Horowhenua Chronicle - 2021-11-26


Special scheme finds success readying youth for workforce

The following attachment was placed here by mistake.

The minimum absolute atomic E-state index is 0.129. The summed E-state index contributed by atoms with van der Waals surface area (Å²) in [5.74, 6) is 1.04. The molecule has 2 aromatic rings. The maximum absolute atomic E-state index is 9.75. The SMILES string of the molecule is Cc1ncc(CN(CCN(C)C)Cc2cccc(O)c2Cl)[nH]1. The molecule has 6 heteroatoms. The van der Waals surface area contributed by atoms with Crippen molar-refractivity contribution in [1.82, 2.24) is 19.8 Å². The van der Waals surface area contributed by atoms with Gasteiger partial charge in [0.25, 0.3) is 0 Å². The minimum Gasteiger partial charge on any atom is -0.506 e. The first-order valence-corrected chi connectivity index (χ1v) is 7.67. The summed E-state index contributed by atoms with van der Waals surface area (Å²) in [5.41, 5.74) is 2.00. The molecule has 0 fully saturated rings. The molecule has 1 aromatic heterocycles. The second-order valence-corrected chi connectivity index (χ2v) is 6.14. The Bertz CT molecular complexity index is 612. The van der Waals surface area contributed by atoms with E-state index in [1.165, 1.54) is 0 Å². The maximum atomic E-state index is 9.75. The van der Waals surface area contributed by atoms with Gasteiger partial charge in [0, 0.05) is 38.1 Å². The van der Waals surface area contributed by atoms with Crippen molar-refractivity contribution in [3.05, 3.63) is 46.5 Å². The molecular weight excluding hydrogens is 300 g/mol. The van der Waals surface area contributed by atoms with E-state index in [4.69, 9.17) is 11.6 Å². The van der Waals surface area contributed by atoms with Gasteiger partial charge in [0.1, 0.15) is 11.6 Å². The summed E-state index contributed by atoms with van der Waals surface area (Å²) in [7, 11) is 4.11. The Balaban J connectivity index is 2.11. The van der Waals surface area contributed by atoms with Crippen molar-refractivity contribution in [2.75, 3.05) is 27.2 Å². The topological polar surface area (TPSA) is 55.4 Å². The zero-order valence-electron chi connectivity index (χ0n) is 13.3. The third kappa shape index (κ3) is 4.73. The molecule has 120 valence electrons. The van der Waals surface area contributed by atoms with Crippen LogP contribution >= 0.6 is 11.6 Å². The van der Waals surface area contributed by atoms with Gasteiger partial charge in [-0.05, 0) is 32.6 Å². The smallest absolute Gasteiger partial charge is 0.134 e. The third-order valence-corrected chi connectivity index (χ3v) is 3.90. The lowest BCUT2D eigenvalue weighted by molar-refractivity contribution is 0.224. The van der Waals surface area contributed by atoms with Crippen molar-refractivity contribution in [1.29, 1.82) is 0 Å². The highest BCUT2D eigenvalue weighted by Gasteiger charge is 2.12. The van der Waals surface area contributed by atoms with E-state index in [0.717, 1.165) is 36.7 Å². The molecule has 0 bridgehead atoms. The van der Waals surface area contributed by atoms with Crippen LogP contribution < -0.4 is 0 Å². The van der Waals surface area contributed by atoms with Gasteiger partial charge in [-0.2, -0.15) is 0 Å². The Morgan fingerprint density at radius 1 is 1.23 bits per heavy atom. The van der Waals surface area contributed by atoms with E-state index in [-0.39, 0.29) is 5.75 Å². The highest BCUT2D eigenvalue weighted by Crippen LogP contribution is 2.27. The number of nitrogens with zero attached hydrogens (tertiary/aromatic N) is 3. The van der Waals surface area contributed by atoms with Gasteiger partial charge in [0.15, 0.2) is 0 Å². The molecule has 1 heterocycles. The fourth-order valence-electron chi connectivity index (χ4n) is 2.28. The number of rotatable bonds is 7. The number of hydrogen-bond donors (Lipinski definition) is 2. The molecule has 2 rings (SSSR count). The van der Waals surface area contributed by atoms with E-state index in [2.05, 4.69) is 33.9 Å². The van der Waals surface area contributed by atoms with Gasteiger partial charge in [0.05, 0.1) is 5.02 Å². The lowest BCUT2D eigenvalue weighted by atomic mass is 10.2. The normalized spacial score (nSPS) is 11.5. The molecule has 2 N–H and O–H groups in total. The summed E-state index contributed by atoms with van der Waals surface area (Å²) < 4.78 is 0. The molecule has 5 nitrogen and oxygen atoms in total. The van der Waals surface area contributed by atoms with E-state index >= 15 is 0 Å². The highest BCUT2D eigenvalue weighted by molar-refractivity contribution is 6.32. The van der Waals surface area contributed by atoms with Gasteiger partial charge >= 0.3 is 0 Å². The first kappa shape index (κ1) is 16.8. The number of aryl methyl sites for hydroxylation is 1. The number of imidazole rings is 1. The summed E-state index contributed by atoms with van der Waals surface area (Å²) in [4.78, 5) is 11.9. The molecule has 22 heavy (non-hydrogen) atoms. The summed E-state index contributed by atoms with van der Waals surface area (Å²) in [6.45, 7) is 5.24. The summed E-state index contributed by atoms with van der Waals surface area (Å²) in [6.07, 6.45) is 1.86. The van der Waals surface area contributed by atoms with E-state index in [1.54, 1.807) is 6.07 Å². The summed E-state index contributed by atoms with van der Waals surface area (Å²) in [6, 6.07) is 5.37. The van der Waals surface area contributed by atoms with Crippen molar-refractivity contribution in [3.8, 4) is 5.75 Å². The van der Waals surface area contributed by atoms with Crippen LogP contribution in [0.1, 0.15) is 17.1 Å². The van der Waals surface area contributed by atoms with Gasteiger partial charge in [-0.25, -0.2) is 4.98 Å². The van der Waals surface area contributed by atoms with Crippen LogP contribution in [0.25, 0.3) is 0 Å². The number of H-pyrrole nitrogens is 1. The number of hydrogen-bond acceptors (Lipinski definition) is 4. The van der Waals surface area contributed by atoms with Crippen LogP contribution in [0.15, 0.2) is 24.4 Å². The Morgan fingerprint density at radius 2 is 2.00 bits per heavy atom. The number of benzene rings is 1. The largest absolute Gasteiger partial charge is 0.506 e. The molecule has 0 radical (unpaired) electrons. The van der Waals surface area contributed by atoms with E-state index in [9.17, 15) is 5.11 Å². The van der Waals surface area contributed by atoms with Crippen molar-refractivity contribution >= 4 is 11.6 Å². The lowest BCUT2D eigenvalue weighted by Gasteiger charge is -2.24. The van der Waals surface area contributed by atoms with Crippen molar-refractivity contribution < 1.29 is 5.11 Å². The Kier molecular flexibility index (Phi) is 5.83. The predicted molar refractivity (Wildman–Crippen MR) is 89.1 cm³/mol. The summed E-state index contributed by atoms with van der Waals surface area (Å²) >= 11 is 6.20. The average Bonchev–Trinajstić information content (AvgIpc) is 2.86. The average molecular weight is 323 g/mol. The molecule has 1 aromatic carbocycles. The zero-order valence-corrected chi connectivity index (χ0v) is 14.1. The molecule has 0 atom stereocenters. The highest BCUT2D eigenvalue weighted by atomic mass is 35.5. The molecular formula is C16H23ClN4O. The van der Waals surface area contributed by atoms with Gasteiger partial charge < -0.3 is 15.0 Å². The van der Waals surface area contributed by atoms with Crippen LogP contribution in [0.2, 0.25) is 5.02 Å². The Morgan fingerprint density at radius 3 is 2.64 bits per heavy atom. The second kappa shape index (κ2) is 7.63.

Anational programme designed to help youth prepare for the workforce is having great success since starting at the Horowhenua Learning Centre (HLC) this year. The Mayors’ Taskforce for Jobs (MTFJ) was set up in February 2000, recognising that communities, led by their mayors, could play a crucial role in fostering employment opportunities for youth. In July 2020, the taskforce launched a pilot programme that helped four rural mayors link vulnerable youth with employment opportunities in their regions. The success of this programme led to it being offered to provincial councils as well, including Horowhenua District Council (HDC). Funding for the course will be available until June 30 next year, but mayor Bernie Wanden believes the programme’s success should guarantee it continues beyond that. HLC have run two eight-week courses this year, with the final one halfway through and bookings for the first course in 2022 coming in. Course leader Tammie Metcalfe said a lot of 16 to 20-year-olds disengage from learning, as well as society, without realising other opportunities are available. “Our courses are tailored to the students. The first week is spent getting to know their interests. We design visits to help form community connections. We try to source relevant work experience opportunities,” Metcalfe said. Students are able to check out other tertiary options, such as HLC’s Level 3 Certificate in Carpentry, where they get a half day working with the tools. They also do community-based volunteer work each Wednesday, such as helping Hope Kete with food collection and the Friends of O¯ taki River with plant mulching. In class, students receive help in getting their driver’s licence, creating a CV, gaining a first aid certificate and developing interview skills. The current course started with 14 students — three have been offered full-time jobs already and others have gained work experience opportunities as part of the course that may lead to permanent jobs. “Part of the programme includes offering assistance to prospective employers, in the form of subsidies, to take on these students,” said Wanden. Malachi, 17, thought the course would be like school: “A bit dumb and boring, but it’s all good. I’m learning real life skills.” Brooklyn, also 17, was hanging out at home with no idea what he wanted to do. “Now I know I really want to do farming. These guys are trying to get me a [placement] in Masterton.” Johnathan is one of the youngest on the course, at 16, and one of the most future-focused, having gone from “what am I doing tomorrow” to having plans for the next five years. “School teaches you nothing about life skills,” he said. “This course opened my eyes to what else is available. It’s given me direction.” If the fully funded Mayor’s Taskforce for Jobs course sounds like something that would benefit you, get in touch with Horowhenua Learning Centre on 0800 368 1095, or check out the website:


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